OBI Term Guidelines
OBI is a community effort, and we greatly appreciate submissions of new terms! Here are some tips to help you get started.
If you find a term that’s close enough, but would like additions or changes made to it, please submit a new ticket to our issue tracker and be sure to include:
- the name of the term in the title of the ticket
- the IRI that identifies the term (something like http://purl.obolibrary.org/obo/OBI_0000070)
- a description of the changes you would like made and reasons for the changes
When you’re ready, follow this link to create a new ticket:
(A GitHub account is required.)
If you don’t find the term you’re looking for, but it’s within OBI’s scope of biomedical investigations, please suggest that we add it to OBI as a new term. We’ll need the following information before we can add your term (more details below):
- editor preferred term: a unique, unambiguous label for the term in American English
- alternative terms: common synonyms or translations
- textual definition
- definition source for the textual definition
- logical definition (or parent term)
- example of usage
- term editor: your name, and that of any collaborators, as it should appear in OBI
When you’ve collected as much of this information as possible, please follow this link to submit a term request to our tracker:
(A GitHub account is required.)
OBI belongs to the OBO Foundry and strives to follow the OBO Foundry Principles. We have rules for the minimal metadata for every term, and we use the IAO Ontology Metadata annotations for them. Here are some more details about the information we require for each new term.
- The editor preferred term is an unambiguous label that uniquely identifies the term within the OBO Foundry. There must be one and only one editor preferred term, and it must be in American English. It should not contain any acronyms or jargon words, and it should make sense when read outside the context of a scientific investigation. As you might expect, all these requirements combine to make many of OBI’s editor preferred terms long and ugly. But the most important thing is that they’re clear! (See also the OBO Foundry naming conventions.)
- There can be many alternative term annotations for a given term in OBI. They can include acronyms and jargon – in fact, if the editor preferred term spells out an acronym then it’s a good idea to put the abbreviated form in an alternative term annotation. They can be in any language, but make sure to specify which language if it is not American English so we can note that. Alternative term annotations do not have to be unique across OBI or the OBO Foundry.
- The textual definition is the most important annotation because it expresses the meaning of your term. Definitions should have Aristotelian form: “An A is a B that C” where A is your new term, B is the parent term, and C spells out how A is a special kind of B. Every term needs one and only one textual definition, in American English, and definitions must be unique across the OBO Foundry. (See also the OBO Foundry Principle on textual definitions.)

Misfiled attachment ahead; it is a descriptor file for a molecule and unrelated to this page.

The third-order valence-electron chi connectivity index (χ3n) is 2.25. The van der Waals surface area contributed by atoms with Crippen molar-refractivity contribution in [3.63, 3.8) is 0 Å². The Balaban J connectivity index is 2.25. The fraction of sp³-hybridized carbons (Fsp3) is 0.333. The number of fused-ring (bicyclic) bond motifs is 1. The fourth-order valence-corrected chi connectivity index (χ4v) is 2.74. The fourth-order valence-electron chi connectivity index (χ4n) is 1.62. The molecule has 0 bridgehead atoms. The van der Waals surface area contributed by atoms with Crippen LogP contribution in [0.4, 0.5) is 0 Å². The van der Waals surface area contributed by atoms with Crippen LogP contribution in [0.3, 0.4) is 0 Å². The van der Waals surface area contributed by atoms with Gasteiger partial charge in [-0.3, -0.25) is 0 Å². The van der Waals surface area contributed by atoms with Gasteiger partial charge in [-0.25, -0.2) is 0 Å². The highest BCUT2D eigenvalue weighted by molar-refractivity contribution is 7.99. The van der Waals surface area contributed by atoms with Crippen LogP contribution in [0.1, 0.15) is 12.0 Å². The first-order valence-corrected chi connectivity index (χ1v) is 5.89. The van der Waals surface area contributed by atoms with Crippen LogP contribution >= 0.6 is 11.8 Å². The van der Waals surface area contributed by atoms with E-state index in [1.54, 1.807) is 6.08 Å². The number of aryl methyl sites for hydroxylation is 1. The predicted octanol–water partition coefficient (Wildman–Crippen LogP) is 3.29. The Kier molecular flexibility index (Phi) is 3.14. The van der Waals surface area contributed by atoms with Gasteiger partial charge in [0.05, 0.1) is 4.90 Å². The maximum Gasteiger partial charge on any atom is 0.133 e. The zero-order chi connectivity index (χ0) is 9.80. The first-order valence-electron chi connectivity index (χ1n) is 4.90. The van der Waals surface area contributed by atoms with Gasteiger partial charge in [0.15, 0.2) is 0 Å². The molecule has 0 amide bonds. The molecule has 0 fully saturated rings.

- Every textual definition should have a definition source. If you created the definition, then that source would be you, and we’ll record your name. If the definition was adapted from Wikipedia or some other website, then this annotation should contain the permanent URL. If it was adapted from a paper, use its DOI or PubMed URL.
- The logical definition of a term is almost as important as the textual definition. I say “almost” because, in case of misunderstandings, the textual definition takes precedence. The logical definition expresses the meaning of the term in a machine-readable way using the Web Ontology Language (OWL) version 2. Most OBI terms are OWL Classes (i.e. general nouns) and every one of these requires a single parent class. Many of them have more complex logical definitions. If you aren’t comfortable specifying a logical definition, that’s fine. OBI developers are happy to help create one based on your textual definition.
- One or more example of usage annotations can really clarify the meaning of a term. While the textual definition must be general enough to cover all cases, the examples provide specific cases that show the term in action. Examples of usage can be common cases that demonstrate the prototypical usage, or uncommon edge cases that delimit the scope of the term. While not strictly required, every new term should have one or more examples of usage.
- Finally, we want to give you credit for your work. We will add one or more term editor annotations with your name, and the names of others who have collaborated on creating this term for OBI.